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May 18, 2022
 
Gr. Lowell Comm. Foundation Grants $525K to 13 Nonprofits
Greater Lowell Community Foundation

April 14, 2022 — The Greater Lowell Community Foundation, based in Lowell, yesterday announced it granted $525,860 to 13 area nonprofits working to alleviate hardship due to the COVID-19 pandemic through emergency food, housing, educational, and youth program support, and by providing essential supplies and services.

“Greater Lowell nonprofits have demonstrated incredible resiliency throughout the pandemic,” said Jay Linnehan, president and CEO of the Greater Lowell Community Foundation (GLCF). “Through the partnership with the Executive Office of Housing and Economic Development and the Department of Housing and Community Development, GLCF continued supporting nonprofit programs vital to our community through this latest round of funding.”

Receiving the grants were the following:

  • Alternative House, Lowell: $25,000 to provide language access to reduce health disparities

  • Asian Task Force Against Domestic Violence, Boston: $15,000 for Lowell Program to provide in-language information, and to create new in-language documents and FAQs to empower victims/survivors of domestic and dating violence victims.

  • Cambodian Mutual Assistance Association of Greater Lowell, Lowell: $15,000 to offer continued COVID- 19 related assistance to Cambodian community in Lowell.

  • Catie's Closet, Dracut: $25,000 to underwrite two of their signature programs: In-School Closets enabling students to "shop" for what they need onsite in the privacy of their own school.

  • The Center for Hope and Healing, Lowell: $30,000 to enhance their Driving Hope mobile outreach services and provide necessary basic/household needs to survivors and families.

  • Coalition for a Better Acre, Lowell: $65,000 to support full time Health Access Program at CBA Walk-In Center.

  • Community Teamwork, Lowell: $95,000 to support renters and homeowners with financial assistance for rent/mortgage and utility and to address the basic needs of youth at risk of or experiencing homelessness.

  • Dignity Matters, Framingham: $15,000 to provide low-income women and girls in Greater Lowell with menstrual care.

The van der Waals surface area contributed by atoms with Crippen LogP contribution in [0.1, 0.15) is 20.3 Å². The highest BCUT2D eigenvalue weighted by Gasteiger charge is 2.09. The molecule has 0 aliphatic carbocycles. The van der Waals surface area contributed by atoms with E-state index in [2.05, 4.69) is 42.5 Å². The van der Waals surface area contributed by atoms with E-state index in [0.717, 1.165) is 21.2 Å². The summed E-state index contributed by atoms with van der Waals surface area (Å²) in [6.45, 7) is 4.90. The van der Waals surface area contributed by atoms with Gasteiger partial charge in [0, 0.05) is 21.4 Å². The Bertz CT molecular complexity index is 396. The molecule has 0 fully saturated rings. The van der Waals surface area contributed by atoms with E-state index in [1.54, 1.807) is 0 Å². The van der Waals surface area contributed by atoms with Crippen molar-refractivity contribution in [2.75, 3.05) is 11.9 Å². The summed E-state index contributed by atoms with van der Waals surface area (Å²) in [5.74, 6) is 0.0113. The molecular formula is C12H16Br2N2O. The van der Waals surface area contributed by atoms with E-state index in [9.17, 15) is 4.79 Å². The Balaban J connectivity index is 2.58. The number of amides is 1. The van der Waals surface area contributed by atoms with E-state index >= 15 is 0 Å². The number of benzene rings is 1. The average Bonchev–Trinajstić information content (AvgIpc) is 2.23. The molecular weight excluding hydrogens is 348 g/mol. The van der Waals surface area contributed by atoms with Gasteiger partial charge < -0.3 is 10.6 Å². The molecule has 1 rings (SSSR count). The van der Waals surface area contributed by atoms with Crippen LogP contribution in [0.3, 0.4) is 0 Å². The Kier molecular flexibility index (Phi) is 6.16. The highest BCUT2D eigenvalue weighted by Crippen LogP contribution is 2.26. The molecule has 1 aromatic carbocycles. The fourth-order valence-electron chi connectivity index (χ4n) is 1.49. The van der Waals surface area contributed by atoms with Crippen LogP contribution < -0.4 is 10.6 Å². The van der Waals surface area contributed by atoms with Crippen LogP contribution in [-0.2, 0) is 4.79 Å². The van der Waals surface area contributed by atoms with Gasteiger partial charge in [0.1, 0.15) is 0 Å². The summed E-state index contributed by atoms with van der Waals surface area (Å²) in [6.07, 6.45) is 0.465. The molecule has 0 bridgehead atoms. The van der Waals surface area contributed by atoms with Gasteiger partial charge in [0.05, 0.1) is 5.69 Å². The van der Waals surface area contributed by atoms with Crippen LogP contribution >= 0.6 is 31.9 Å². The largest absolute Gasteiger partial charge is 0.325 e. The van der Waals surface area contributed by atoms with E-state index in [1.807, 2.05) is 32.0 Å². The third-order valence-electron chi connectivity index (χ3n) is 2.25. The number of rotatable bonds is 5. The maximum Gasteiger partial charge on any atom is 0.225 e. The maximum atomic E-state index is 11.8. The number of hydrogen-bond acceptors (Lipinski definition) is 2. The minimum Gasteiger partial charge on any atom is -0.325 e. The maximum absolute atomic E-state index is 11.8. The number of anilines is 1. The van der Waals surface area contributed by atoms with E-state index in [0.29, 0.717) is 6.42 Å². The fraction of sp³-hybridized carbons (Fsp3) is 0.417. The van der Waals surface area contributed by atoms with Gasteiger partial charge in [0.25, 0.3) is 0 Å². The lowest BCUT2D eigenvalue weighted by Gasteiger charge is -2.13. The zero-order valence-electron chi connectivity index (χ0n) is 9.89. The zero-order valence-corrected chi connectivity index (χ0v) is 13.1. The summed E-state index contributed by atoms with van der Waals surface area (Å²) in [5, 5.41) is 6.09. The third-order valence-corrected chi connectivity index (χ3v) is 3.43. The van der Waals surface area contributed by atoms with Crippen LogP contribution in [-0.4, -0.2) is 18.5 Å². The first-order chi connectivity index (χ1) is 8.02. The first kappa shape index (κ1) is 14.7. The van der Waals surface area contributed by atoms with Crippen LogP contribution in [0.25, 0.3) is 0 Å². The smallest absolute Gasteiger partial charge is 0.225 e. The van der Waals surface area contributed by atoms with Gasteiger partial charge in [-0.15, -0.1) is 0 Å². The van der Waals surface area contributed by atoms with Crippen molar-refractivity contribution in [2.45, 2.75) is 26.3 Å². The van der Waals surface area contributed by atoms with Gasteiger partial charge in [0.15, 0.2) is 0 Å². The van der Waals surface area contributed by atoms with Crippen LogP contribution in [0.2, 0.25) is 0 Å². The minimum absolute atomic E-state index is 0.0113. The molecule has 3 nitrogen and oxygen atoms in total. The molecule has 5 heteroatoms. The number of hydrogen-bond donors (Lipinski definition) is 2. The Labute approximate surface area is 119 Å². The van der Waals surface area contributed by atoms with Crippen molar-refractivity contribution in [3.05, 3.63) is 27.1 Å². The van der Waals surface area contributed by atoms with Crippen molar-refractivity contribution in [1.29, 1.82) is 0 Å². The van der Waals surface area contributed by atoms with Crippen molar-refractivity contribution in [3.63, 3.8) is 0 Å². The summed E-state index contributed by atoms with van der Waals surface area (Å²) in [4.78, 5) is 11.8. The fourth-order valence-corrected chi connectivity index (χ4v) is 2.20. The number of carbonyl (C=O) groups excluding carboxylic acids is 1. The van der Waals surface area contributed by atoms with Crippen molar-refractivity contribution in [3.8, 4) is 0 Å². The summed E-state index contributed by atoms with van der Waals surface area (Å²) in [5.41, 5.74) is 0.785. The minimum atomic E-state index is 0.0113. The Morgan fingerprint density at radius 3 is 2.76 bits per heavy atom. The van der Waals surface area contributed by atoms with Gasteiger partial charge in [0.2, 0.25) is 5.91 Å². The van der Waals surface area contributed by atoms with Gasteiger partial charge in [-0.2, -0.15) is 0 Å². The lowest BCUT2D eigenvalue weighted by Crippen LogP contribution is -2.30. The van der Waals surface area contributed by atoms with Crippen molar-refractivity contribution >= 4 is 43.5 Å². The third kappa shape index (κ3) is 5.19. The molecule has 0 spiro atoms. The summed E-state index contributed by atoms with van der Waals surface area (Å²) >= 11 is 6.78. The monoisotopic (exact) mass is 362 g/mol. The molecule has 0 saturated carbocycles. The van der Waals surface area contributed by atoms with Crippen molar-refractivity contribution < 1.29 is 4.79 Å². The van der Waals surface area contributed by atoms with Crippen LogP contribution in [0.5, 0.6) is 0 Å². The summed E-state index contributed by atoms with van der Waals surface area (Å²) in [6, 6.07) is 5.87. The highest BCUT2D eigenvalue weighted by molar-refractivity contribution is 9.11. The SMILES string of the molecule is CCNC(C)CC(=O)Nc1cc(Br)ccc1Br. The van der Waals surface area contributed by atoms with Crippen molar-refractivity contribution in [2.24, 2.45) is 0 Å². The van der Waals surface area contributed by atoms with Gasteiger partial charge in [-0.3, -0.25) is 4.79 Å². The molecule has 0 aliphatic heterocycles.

• International Institute of New England, Lowell: $50,000 to address housing and food insecurity for refugee and immigrant households in Lowell, and to also provide mental health support for some of their female clients.

  • Life Connection Center, Lowell: $50,000 to address transportation needs and improve hygiene stations.

  • Lowell Community Health Center, Lowell: $95,000 to reduce health disparities and ensure health equity for low-income, immigrant and refugee populations.

  • Massachusetts Alliance of Portuguese Speakers, Lowell: $25,000 to assist low-income Portuguese-speaking clients in Lowell with rent and utility payments.

  • Northeast Legal Aid, Lowell: $25.860 to address the need for housing assistance in Lowell.

Maria Crooker-Capone, executive director of Alternative House, said the funding will enable her organization to support survivors of domestic violence through many additional obstacles they may be facing at this point in their lives.

“The funding helps us immediately respond to the urgent needs of our immigrant and refugee clients so they can avoid homelessness and hunger, as we support them on their path towards self-sufficiency,” said Caroline Hanson Rowe, Lowell managing director of the International Institute of New England.”

Added Isa Woldeguiorguis, executive director at The Center for Hope and Healing, “These grant funds allow us to support survivors of sexual violence in our Greater Lowell community, who are still disproportionately impacted by the COVID-19 pandemic even after these two years.”

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